Certainly there’s something admirable about directors intent on adhering to the more nostalgic corners of the market. I’m keen on believing that this is doable, so long as it’s done right and not so much that the vision’s bare-bones execution falls short of any storytelling nous that’s usually required for someone behind the lens and yelling “action!”.
The good news here is that director Fansu Njie’s newest action thriller, Last Man Down, introduces a ample-quality presentation to help showcase the potential of its starring actor/producer Daniel Stisen, and potential there is. Even moreso is the signature inspiration that clearly drove this film’s overall look and feel, from its select opening shot – including that of Stisen’s character chopping lugging heaps of wood (never mind that his name is Jon Wood in the film), to a good old-fashioned third act slugfest with the main villain, played by Daniel Nehme.
The opening scene sets up the root tragic moment that perpetuates the journey our protagonist sets out on as the now former member of an armed unit traversing a dystopian Europe where most of the continent’s population has been wiped out by a deadly virus. Wood, who happens to be immune, escapes the unit when he finds himself captive by its commander, Stone (Nehme), who has long since convinced himself that genocide, as well as ownership of the cure once he finds it, will result in handing him an empire.
Fast forward to the current storyline where our stoic, brooding, lumberjacking musclebound survivor lives out his days in a cabin in the quiet of the woods where suddenly, a woman named Maria (Olga Kent) stumbles about from the bushes in the dead of night, near fatally wounded and in Wood’s reluctant care. The rest of the film sees Wood begrudgingly caring for Maria until she can leave on her own – and Wood diffidently acclimating himself to her company – but not before armed soldiers track Wood’s cabin down and ensue one deadly incursion after another.
With both Wood and Maria plotting their survival in the days ahead, the truth behind Maria’s presence is revealed, forcing Wood to rethink his fatalistic worldview and prepare himself for the fight to come. The fracas themselves is a nice watch between kills, although unfortunately much of this aspect of the action is more miss than hit. There’s a decent fight scene or two throughout, but the more succinct fightfare falls unabashedly flat between stuntwork and execution. A poorly performed fight scene between a female soldier and a small squad of men, and a fight between Maria and another soldier who inexplicably (and quite carefully) backflips away from her grounded opponent are only a few spots I’ll mention at this point.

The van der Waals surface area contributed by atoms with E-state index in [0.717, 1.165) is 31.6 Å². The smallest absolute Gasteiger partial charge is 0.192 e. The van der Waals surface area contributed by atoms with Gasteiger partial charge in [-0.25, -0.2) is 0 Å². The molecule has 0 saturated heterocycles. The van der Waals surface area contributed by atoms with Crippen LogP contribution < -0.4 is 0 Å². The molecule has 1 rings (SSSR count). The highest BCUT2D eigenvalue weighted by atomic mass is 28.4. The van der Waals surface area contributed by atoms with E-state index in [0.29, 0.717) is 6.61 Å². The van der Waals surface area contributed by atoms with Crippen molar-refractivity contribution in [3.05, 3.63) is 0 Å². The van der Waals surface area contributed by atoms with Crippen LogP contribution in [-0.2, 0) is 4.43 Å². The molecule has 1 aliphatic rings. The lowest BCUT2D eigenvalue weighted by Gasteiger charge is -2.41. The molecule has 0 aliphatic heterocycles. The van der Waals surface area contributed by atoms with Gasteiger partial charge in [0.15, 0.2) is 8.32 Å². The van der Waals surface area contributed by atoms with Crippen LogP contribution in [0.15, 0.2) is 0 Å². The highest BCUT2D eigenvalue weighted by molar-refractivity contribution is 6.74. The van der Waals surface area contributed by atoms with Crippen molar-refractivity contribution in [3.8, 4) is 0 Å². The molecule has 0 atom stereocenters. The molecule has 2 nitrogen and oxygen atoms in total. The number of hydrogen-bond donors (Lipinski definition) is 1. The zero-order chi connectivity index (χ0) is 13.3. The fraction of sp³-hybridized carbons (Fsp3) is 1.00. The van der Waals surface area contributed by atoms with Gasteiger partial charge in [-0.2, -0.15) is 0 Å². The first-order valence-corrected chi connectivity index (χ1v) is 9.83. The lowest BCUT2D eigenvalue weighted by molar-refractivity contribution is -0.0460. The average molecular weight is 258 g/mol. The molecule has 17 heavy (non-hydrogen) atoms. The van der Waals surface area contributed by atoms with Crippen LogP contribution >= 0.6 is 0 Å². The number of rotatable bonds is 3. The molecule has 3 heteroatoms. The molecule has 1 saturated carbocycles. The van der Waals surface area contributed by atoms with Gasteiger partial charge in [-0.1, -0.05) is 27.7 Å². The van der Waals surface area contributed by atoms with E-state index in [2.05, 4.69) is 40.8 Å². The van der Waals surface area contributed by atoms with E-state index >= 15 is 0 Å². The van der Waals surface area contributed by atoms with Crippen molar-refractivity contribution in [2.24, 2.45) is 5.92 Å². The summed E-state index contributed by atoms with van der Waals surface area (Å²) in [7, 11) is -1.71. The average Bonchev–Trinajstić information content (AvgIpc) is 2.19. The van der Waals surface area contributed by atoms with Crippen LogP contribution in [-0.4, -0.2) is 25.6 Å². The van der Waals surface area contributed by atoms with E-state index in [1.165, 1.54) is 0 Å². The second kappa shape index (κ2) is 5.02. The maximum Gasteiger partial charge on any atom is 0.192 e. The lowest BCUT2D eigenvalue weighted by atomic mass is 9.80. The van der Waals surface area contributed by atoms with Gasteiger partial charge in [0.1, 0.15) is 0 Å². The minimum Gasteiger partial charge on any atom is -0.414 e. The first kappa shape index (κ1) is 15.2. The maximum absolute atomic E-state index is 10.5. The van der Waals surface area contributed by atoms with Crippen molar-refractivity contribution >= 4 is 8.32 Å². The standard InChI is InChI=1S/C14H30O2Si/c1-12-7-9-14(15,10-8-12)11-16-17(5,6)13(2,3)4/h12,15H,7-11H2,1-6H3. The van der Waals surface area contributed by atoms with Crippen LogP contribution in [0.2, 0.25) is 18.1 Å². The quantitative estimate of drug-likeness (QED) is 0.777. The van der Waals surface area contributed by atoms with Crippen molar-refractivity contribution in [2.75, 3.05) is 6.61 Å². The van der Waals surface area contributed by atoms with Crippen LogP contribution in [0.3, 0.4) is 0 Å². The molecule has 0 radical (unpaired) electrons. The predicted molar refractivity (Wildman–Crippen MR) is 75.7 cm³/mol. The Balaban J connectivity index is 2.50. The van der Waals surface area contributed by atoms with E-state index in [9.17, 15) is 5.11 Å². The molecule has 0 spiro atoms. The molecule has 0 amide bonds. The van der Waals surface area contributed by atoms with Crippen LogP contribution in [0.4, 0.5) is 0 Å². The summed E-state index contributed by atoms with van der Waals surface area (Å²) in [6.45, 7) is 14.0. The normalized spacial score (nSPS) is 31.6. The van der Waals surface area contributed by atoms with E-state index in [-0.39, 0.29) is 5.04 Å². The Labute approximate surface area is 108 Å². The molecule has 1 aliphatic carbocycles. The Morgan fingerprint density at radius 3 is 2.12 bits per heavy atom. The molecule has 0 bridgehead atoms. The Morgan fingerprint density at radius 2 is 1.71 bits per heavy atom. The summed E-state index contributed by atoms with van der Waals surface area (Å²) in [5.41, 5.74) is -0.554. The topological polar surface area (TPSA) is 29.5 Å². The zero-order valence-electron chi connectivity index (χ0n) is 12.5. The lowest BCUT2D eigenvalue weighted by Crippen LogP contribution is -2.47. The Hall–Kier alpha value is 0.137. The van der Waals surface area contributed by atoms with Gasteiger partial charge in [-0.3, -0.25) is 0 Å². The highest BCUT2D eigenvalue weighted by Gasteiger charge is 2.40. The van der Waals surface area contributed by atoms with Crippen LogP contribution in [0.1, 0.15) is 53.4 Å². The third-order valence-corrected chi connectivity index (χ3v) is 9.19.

The film’s opener falls short of any cohesive timeline conveyance, which left me wondering when certain events happened and the order in which they happened leading up to the main story. A few of the henchmen are horribly dubbed, the virus itself hardly gets any real integral substance in terms of the science with respect to the story and our characters Wood and Maria beyond what the movie suggests, and the enmity between Wood and Stone produces nothing short of what feels like a contrived, last minute twist intent on upping the stakes as the finale action scene ensues.
At the very least, nearly everything else I mentioned might have been forgiveable if the script was better, but that’s me being too forgiving at this point. And with that, I can say Last Man Down bodes valiantly with its efforts, but doesn’t do much else to flesh itself out and leave a real mark as a cohesive, intelligible action thriller. Simply put, the film just meets the bare minimum requirement as a movie meant to harken back to the beefcake era of action cinema for xennials and those with a distinct appreciation for all things Schwarzenegger and Stallone, etc.
There’s potential for more here…WAY more, but it remains untapped until a better script and sharper direction comes along to better serve Stisen’s own growth and momentum, given the hard work it takes to make these films. Otherwise, without achieving much else, and if this is enough for you as an action fan, then Last Man Down won’t be the last we see of its kind. And that’s the bad news.
Last Man Down opens on Digital and On-Demand beginning October 19 from Saban Films.